By "think like a writer" I don't mean someone like Joyce Carol Oates, who clearly must write 3-5,000 words a day, or the cool folk who get published at McSweeney's, or the writers on the sidebar. I don't know what their thoughts are. In interviews they tell us a little about what their processes are but not necessarily how they conceive of themselves as writers.
Instead, it's more like this:
- I need or want to work on this project every single day and will neglect other things (hello, student writing! hi there, department reports!) to give it room in my head. In other words, even if I'm staring at a screen or leafing through a book or seemingly not doing much, it's still writing, and it doesn't mean that I should stop and do something that someone else wants me to do.
- I have gotten back on the wagon with 750words.com, Scrivener, and all the rest and am now on another streak after travel knocked me off the one I had going before.
- I have trained myself to think about the project first thing every morning and try to get some words down right away. If it's in your head in the morning, it stays in there for the rest of the day, even if you're folding laundry, and you can often get good ideas that way.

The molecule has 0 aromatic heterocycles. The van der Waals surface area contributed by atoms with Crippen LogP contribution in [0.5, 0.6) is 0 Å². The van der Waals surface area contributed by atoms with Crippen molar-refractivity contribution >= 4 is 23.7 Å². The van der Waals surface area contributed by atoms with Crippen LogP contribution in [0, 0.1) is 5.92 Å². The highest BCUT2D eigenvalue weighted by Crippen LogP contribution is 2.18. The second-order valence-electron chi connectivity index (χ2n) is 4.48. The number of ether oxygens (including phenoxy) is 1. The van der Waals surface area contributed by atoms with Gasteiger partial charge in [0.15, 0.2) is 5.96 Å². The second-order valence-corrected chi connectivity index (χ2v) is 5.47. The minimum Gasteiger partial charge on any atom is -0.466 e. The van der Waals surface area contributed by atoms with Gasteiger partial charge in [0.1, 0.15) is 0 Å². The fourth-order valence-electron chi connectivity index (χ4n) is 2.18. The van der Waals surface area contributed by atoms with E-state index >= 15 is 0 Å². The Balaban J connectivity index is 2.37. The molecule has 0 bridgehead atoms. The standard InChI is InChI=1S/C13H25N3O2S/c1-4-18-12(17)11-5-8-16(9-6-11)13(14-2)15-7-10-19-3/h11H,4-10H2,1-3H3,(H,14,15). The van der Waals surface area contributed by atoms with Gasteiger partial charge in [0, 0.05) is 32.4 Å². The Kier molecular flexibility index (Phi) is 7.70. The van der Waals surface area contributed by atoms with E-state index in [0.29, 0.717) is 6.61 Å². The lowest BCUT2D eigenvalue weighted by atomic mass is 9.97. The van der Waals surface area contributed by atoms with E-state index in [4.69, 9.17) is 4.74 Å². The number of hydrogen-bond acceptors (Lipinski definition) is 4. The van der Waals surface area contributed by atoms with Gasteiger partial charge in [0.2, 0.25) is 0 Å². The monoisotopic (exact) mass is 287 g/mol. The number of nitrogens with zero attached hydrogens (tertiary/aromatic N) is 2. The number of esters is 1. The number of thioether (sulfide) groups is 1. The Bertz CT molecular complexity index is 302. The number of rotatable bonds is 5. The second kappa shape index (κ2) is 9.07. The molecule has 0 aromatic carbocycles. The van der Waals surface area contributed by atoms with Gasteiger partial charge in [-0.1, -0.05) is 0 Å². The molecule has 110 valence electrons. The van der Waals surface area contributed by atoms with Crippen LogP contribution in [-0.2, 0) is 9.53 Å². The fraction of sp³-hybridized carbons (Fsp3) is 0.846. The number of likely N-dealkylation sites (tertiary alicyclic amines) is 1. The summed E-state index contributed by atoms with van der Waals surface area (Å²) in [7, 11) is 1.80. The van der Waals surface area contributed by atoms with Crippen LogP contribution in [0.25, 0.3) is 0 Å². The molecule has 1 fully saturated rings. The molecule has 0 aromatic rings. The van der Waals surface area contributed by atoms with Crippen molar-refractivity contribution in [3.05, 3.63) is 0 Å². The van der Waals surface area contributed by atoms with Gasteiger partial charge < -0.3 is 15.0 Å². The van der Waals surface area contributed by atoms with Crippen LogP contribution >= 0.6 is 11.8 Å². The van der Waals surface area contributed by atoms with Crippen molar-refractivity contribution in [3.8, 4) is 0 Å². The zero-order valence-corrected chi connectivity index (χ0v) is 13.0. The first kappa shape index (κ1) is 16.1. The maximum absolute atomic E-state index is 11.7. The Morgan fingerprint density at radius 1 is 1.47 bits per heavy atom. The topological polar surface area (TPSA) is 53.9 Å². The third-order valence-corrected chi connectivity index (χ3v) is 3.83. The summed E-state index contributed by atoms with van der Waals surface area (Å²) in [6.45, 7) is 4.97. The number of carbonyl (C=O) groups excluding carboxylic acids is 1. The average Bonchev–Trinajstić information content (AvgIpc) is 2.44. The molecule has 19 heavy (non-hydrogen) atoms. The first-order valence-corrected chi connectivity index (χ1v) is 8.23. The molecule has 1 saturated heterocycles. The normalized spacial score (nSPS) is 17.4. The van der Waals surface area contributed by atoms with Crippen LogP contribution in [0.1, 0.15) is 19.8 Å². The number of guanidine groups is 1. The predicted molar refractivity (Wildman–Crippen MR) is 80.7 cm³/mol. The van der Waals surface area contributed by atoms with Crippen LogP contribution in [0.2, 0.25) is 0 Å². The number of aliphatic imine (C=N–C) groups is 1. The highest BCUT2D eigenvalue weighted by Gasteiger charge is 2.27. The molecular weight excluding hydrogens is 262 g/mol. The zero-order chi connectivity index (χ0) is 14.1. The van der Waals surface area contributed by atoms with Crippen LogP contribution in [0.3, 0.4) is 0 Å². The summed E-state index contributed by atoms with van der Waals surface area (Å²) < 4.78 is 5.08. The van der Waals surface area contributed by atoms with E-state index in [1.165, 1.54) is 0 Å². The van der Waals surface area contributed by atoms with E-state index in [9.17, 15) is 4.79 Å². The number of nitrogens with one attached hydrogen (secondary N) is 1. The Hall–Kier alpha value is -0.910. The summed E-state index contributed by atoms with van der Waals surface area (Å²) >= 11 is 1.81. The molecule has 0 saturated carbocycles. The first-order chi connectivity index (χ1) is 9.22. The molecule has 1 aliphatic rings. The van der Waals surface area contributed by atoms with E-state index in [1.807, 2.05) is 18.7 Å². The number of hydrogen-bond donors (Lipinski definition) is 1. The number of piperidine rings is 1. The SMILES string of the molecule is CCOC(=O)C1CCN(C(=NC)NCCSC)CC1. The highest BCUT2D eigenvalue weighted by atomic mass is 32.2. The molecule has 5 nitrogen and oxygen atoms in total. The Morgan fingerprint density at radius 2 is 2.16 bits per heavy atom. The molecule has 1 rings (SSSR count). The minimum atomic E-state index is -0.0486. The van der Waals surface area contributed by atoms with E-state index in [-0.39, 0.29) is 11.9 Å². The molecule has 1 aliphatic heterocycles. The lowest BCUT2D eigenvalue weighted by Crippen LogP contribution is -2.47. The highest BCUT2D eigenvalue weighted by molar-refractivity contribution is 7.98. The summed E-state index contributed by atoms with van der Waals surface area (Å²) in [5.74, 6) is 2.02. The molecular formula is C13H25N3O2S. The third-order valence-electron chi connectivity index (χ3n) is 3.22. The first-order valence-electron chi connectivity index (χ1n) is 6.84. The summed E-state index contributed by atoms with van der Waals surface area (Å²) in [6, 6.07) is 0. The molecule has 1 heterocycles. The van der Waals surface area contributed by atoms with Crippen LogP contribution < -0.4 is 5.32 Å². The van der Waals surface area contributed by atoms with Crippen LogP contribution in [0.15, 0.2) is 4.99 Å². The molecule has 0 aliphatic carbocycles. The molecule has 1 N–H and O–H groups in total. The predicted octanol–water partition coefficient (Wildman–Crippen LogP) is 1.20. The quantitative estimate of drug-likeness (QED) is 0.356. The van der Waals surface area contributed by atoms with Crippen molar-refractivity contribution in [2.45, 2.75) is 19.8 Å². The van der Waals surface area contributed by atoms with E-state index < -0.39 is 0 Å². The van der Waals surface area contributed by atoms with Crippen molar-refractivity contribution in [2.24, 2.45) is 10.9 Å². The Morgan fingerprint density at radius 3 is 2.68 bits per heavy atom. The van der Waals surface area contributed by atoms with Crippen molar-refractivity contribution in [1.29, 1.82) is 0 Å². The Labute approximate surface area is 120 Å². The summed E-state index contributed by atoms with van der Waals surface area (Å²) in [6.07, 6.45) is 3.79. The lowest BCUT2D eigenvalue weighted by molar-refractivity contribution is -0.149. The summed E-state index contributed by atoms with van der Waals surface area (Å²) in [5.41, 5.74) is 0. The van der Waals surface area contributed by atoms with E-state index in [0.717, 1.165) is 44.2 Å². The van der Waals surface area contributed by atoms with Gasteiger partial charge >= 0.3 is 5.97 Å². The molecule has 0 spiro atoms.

- Same holds true for not wanting to start: if I force myself to start taking notes or revising and editing what I wrote previously, new ideas start emerging and I can't wait to get to the real writing. That's the consequence of writing every day for a long period, I think.
- When I see a writer on Colbert or Stewart, I am no longer filled just with mild envy--"she's published another book"--but with an immediate rejoinder--"and so will you, if you get your act together and finish this one, which is this close to being done."
- When I read a bad book not related to work and think, as I did a few weeks ago, "I could have knocked this one out in a weekend" (and trust me, so could any blogger), I think "well, why don't you try, when you're done with this one?" This is, I recall, how James Fenimore Cooper wound up writing the Leatherstocking tales after someone raved about Jane Austen, so maybe there's hope.
- It seems there's an in-the-book zone, when everything I hear seems part of some larger connectedness that can tell me something about the book. Yes, this is how Area 51 and JFK conspiracy theorists get started, but it's pretty benign if it's about your own writing, isn't it?
- Other issues that would usually occupy some brain space (MOOCs, jobs, undermining humanities, gender issues, and all the rest) are getting shunted aside in a major way right now because I just want to write.
And I just want to be done, even if Stephen Colbert's bookers aren't going to call me any time soon.